As discussed here, on July 26, 2021 the Biden Administration released a package of guidance and resources designed to assist employers facing new accommodation challenges relating to employees with "long COVID”. Today, the Equal Employment Opportunity Commission (EEOC) released additional guidance on how the Americans with Disabilities Act (ADA) defines disability and how that definition applies to COVID-19.
A few key points from the update:
“In some cases, an applicant’s or employee’s COVID-19 may cause impairments that are themselves disabilities under the ADA, regardless of whether the initial case of COVID-19 itself constituted an actual disability.”
“An applicant or employee whose COVID-19 results in mild symptoms that resolve in a few weeks—with no other consequences—will not have an ADA disability that could make someone eligible to receive a reasonable accommodation.”
“Applicants or employees with disabilities are not automatically entitled to reasonable accommodations under the ADA. They are entitled to a reasonable accommodation when their disability requires it, and the accommodation is not an undue hardship for the employer. But, employers can choose to do more than the ADA requires.”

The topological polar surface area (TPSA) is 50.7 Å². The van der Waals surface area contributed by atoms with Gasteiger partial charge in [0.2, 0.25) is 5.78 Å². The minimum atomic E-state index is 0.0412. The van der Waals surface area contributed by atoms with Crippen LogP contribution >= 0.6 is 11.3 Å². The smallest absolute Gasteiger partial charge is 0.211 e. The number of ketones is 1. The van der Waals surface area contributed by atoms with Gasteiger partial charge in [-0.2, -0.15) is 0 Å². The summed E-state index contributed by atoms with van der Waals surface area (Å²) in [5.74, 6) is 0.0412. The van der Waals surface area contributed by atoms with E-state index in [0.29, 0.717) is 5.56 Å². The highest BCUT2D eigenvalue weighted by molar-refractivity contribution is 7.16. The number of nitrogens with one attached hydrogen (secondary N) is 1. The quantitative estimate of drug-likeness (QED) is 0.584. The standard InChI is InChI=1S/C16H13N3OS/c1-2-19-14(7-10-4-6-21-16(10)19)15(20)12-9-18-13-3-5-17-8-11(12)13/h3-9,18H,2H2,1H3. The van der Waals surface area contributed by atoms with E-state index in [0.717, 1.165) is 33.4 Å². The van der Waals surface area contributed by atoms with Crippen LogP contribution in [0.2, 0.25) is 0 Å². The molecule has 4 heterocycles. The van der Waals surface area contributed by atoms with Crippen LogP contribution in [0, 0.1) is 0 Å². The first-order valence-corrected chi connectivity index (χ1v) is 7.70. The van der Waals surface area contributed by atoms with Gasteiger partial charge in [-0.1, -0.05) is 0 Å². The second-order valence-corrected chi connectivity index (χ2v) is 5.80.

“An employer risks violating the ADA if it relies on myths, fears, or stereotypes about a condition and prevents an employee’s return to work once the employee is no longer infectious and, therefore, medically able to return without posing a direct threat to others.”
Employers should keep in mind that while they may choose to do more than the ADA requires, doing so will raise the company’s standards of accommodation going forward for all employees. In other words, the company will no longer be held to statutory standards, but rather the higher standards set by the company. This is also true for state protections such as California’s Fair Employment and Housing Act (FEHA).
California employers should also be aware that FEHA protections for applicants and employees who are disabled (or perceived to be disabled) are far broader than federal ADA protections. In other words, if the effects of long COVID would limit (as opposed to “substantially limit”) a major life activity such as work, it will likely trigger an employer’s obligation to engage in the interactive process to determine if a reasonable accommodation will allow the employee to perform the essential functions of their job absent any undue hardship to the employer.
Members with questions about their responsibilities under the FEHA or ADA should contact Western Growers.
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